In this issue, we’ve taken a look at how service awards are evolving (see article #7694) and published the results from our survey on how employers are using them (see article #7691).
In Danielle Harder’s story (article 7694), we hear a familiar refrain from HR professionals — young workers aren’t interested in service awards and they don’t like the gifts employers have traditionally handed out. Yet, when we look at the results of the Canadian HR Reporter survey, we find the most popular service award handed out by employers is jewelry. And, when employees are given a choice in their award, the most popular gift is jewelry.
Clearly, news of the death of traditional service awards has been greatly exaggerated, to borrow from Mark Twain.
But there’s no doubt they’re evolving, and that’s a good thing. Flexibility is a buzzword in the workplace today. Employees want choice when it comes to the hours they work and they want to customize benefits packages to suit their needs.
Giving them options when it comes to service awards is a logical step, because some employees still want the gold watch, grandfather clock or that piece of crystal to put on the mantle. Others have no desire for such trinkets but may be interested in “lifestyle” items such as televisions, electronic gadgets, sports equipment — the list goes on.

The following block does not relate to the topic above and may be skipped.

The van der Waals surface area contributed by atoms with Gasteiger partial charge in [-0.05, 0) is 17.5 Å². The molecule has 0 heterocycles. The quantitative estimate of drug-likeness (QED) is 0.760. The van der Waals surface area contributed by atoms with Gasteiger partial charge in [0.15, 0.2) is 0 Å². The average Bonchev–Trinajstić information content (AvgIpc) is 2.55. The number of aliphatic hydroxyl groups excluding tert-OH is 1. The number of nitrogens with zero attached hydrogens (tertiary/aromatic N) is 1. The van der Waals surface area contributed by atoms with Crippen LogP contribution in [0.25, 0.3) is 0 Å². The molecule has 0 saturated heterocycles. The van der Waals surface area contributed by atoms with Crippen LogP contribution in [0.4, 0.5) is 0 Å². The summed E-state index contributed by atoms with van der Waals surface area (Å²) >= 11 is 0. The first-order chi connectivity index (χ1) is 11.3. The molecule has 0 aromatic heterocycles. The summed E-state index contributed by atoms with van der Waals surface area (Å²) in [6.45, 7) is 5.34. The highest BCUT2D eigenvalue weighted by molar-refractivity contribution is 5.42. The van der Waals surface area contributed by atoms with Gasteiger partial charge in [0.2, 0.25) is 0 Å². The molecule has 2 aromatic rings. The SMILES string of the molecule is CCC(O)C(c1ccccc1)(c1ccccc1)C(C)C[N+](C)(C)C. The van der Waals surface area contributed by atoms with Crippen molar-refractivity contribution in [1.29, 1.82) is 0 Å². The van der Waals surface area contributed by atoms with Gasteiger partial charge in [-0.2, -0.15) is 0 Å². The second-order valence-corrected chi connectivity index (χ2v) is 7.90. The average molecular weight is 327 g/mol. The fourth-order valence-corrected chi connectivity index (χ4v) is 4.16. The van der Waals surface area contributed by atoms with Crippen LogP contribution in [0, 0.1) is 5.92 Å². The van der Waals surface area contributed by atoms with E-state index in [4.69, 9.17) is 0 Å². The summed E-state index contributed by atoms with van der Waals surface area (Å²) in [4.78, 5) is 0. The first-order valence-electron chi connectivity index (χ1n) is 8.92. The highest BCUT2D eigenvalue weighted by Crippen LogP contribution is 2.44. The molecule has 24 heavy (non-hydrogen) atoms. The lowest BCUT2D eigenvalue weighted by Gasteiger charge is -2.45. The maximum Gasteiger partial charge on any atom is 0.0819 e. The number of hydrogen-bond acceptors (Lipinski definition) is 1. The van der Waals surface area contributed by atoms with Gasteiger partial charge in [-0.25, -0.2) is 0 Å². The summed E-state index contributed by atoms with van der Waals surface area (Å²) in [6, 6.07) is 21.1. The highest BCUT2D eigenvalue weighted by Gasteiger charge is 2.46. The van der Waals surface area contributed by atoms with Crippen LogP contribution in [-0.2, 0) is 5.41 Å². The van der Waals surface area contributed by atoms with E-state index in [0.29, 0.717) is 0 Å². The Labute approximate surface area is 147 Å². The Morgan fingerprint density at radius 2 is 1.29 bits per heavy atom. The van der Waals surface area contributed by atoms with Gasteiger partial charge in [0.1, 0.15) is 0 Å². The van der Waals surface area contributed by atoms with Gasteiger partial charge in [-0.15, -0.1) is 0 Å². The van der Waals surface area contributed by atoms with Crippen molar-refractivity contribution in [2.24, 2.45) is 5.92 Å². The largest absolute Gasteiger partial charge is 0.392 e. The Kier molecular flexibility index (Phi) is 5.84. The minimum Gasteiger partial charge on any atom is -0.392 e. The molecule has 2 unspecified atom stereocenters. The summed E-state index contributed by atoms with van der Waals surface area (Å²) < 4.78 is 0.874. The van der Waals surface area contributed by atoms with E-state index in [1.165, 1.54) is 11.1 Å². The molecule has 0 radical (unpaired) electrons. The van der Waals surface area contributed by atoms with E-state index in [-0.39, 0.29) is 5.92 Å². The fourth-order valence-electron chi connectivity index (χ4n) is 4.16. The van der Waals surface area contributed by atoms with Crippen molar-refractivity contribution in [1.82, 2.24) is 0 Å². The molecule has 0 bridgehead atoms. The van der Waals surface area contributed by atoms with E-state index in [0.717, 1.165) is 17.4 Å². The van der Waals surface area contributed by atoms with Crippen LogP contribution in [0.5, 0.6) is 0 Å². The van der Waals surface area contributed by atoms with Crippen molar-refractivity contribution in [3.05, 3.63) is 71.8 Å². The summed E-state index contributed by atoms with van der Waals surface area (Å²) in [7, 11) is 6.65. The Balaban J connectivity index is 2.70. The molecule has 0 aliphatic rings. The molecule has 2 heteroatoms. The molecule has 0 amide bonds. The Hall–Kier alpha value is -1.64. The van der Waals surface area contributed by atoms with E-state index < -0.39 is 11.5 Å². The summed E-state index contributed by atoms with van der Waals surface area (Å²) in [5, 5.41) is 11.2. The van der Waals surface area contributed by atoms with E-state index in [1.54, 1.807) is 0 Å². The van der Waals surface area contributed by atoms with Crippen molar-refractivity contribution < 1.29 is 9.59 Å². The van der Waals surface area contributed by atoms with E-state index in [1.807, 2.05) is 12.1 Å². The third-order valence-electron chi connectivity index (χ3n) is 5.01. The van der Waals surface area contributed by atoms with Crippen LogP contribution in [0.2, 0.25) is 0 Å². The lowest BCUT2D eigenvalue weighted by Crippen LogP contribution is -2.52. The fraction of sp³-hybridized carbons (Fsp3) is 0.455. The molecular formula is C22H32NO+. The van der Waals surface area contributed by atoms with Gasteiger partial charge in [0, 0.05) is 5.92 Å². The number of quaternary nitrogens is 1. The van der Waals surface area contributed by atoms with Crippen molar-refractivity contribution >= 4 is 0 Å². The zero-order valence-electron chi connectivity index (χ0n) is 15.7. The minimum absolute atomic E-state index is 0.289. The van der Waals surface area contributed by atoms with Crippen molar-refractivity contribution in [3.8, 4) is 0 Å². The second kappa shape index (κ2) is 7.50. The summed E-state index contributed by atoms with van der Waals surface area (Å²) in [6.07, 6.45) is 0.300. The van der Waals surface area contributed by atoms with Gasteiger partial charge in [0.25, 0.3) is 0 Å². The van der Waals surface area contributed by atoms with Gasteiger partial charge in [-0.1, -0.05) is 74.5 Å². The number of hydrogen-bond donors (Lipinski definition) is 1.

The point of service award programs is to say “Thank you” to the employee and if the gifts are missing the mark then the company’s investment is worthless. In fact, it could be doing more harm than good. Every HR professional has seen the cynicism that accompanies service awards — “I gave the company 10 years of my life and they gave me a pen.”
Some employees have expressed disdain for the idea of service awards entirely, chaffing at the notion of giving someone an award for occupying a chair for a long time. But these awards do matter, because it’s all about loyalty. Service awards should never take the place of other recognition, such as performance awards or merit increases. But they’re a nice add-on, a special way of saying, “Thanks for sticking around and helping the organization over the long haul.”
Clearly, employers think the awards are important — 92 per cent didn’t cut back despite the tough economic times (though that may also be a commentary about how small the budgets for many service award programs are to begin with).
So what does the ultimate service award program look like? It all goes back to flexibility. Every program should offer an employee choice. After all, you’re trying to say thanks — and nobody likes to receive a gift they don’t want.
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